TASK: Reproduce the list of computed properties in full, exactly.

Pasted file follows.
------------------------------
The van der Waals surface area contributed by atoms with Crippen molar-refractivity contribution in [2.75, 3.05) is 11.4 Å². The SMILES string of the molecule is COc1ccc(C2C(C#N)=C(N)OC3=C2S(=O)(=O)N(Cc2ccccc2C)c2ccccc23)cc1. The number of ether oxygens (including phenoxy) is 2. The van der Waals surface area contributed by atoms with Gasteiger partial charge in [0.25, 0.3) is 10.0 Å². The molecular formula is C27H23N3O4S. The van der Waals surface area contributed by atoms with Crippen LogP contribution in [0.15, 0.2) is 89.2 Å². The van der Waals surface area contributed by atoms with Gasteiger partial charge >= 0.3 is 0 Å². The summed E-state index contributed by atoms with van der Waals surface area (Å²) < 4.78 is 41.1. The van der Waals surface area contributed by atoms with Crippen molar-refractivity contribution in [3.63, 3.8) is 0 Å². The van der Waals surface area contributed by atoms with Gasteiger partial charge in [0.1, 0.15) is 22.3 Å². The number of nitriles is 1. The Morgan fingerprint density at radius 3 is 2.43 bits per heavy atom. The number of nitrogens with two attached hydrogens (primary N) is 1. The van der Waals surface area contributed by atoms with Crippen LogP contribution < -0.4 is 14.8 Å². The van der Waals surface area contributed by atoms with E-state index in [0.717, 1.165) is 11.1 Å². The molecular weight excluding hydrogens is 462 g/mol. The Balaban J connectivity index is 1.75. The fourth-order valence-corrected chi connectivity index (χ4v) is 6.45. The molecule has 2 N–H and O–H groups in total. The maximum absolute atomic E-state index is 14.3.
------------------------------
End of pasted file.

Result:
The van der Waals surface area contributed by atoms with Crippen molar-refractivity contribution in [2.75, 3.05) is 11.4 Å². The SMILES string of the molecule is COc1ccc(C2C(C#N)=C(N)OC3=C2S(=O)(=O)N(Cc2ccccc2C)c2ccccc23)cc1. The number of ether oxygens (including phenoxy) is 2. The van der Waals surface area contributed by atoms with Gasteiger partial charge in [0.25, 0.3) is 10.0 Å². The molecular formula is C27H23N3O4S. The van der Waals surface area contributed by atoms with Crippen LogP contribution in [0.15, 0.2) is 89.2 Å². The van der Waals surface area contributed by atoms with Gasteiger partial charge >= 0.3 is 0 Å². The summed E-state index contributed by atoms with van der Waals surface area (Å²) < 4.78 is 41.1. The van der Waals surface area contributed by atoms with Crippen molar-refractivity contribution in [3.63, 3.8) is 0 Å². The van der Waals surface area contributed by atoms with Gasteiger partial charge in [0.1, 0.15) is 22.3 Å². The number of nitriles is 1. The Morgan fingerprint density at radius 3 is 2.43 bits per heavy atom. The number of nitrogens with two attached hydrogens (primary N) is 1. The van der Waals surface area contributed by atoms with Crippen LogP contribution < -0.4 is 14.8 Å². The van der Waals surface area contributed by atoms with E-state index in [0.717, 1.165) is 11.1 Å². The molecular weight excluding hydrogens is 462 g/mol. The Balaban J connectivity index is 1.75. The fourth-order valence-corrected chi connectivity index (χ4v) is 6.45. The molecule has 2 N–H and O–H groups in total. The maximum absolute atomic E-state index is 14.3.